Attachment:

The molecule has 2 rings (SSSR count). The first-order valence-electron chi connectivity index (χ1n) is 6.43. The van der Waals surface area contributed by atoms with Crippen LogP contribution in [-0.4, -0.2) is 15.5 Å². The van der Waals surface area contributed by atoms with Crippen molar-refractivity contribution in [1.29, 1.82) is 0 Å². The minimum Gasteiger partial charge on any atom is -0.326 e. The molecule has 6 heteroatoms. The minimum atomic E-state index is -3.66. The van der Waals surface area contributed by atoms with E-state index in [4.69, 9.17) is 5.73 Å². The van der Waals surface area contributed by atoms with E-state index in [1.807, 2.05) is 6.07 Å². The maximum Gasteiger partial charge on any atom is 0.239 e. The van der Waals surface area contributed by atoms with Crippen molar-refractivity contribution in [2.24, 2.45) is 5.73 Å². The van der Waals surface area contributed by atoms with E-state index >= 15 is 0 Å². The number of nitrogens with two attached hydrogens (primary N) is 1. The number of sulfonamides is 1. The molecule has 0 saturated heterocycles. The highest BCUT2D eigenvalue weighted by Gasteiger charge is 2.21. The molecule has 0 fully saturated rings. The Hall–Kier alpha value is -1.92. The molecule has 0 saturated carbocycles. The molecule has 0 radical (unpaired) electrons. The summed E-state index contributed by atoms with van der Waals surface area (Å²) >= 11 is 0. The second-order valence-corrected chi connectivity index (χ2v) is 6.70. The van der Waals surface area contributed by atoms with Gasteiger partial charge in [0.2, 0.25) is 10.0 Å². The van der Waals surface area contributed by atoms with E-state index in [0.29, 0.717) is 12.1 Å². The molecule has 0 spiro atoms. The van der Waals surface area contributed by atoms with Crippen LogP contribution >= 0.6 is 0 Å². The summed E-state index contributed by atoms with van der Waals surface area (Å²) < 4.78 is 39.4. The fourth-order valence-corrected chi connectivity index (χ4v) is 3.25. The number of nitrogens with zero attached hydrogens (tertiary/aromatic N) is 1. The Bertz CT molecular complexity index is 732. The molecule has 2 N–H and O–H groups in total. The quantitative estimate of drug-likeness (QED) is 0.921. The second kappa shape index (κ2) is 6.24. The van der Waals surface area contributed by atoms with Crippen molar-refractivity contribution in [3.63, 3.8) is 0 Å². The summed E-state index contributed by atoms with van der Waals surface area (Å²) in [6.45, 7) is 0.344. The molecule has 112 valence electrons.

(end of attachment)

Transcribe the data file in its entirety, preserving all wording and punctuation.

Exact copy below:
The molecule has 2 rings (SSSR count). The first-order valence-electron chi connectivity index (χ1n) is 6.43. The van der Waals surface area contributed by atoms with Crippen LogP contribution in [-0.4, -0.2) is 15.5 Å². The van der Waals surface area contributed by atoms with Crippen molar-refractivity contribution in [1.29, 1.82) is 0 Å². The minimum Gasteiger partial charge on any atom is -0.326 e. The molecule has 6 heteroatoms. The minimum atomic E-state index is -3.66. The van der Waals surface area contributed by atoms with E-state index in [4.69, 9.17) is 5.73 Å². The van der Waals surface area contributed by atoms with E-state index in [1.807, 2.05) is 6.07 Å². The maximum Gasteiger partial charge on any atom is 0.239 e. The van der Waals surface area contributed by atoms with Crippen molar-refractivity contribution in [2.24, 2.45) is 5.73 Å². The van der Waals surface area contributed by atoms with E-state index >= 15 is 0 Å². The number of nitrogens with two attached hydrogens (primary N) is 1. The number of sulfonamides is 1. The molecule has 0 saturated heterocycles. The highest BCUT2D eigenvalue weighted by Gasteiger charge is 2.21. The molecule has 0 fully saturated rings. The Hall–Kier alpha value is -1.92. The molecule has 0 saturated carbocycles. The molecule has 0 radical (unpaired) electrons. The summed E-state index contributed by atoms with van der Waals surface area (Å²) >= 11 is 0. The second-order valence-corrected chi connectivity index (χ2v) is 6.70. The van der Waals surface area contributed by atoms with Gasteiger partial charge in [0.2, 0.25) is 10.0 Å². The van der Waals surface area contributed by atoms with E-state index in [0.29, 0.717) is 12.1 Å². The molecule has 0 spiro atoms. The van der Waals surface area contributed by atoms with Crippen LogP contribution >= 0.6 is 0 Å². The summed E-state index contributed by atoms with van der Waals surface area (Å²) < 4.78 is 39.4. The fourth-order valence-corrected chi connectivity index (χ4v) is 3.25. The number of nitrogens with zero attached hydrogens (tertiary/aromatic N) is 1. The Bertz CT molecular complexity index is 732. The molecule has 2 N–H and O–H groups in total. The quantitative estimate of drug-likeness (QED) is 0.921. The second kappa shape index (κ2) is 6.24. The van der Waals surface area contributed by atoms with Crippen molar-refractivity contribution in [3.63, 3.8) is 0 Å². The summed E-state index contributed by atoms with van der Waals surface area (Å²) in [6.45, 7) is 0.344. The molecule has 112 valence electrons.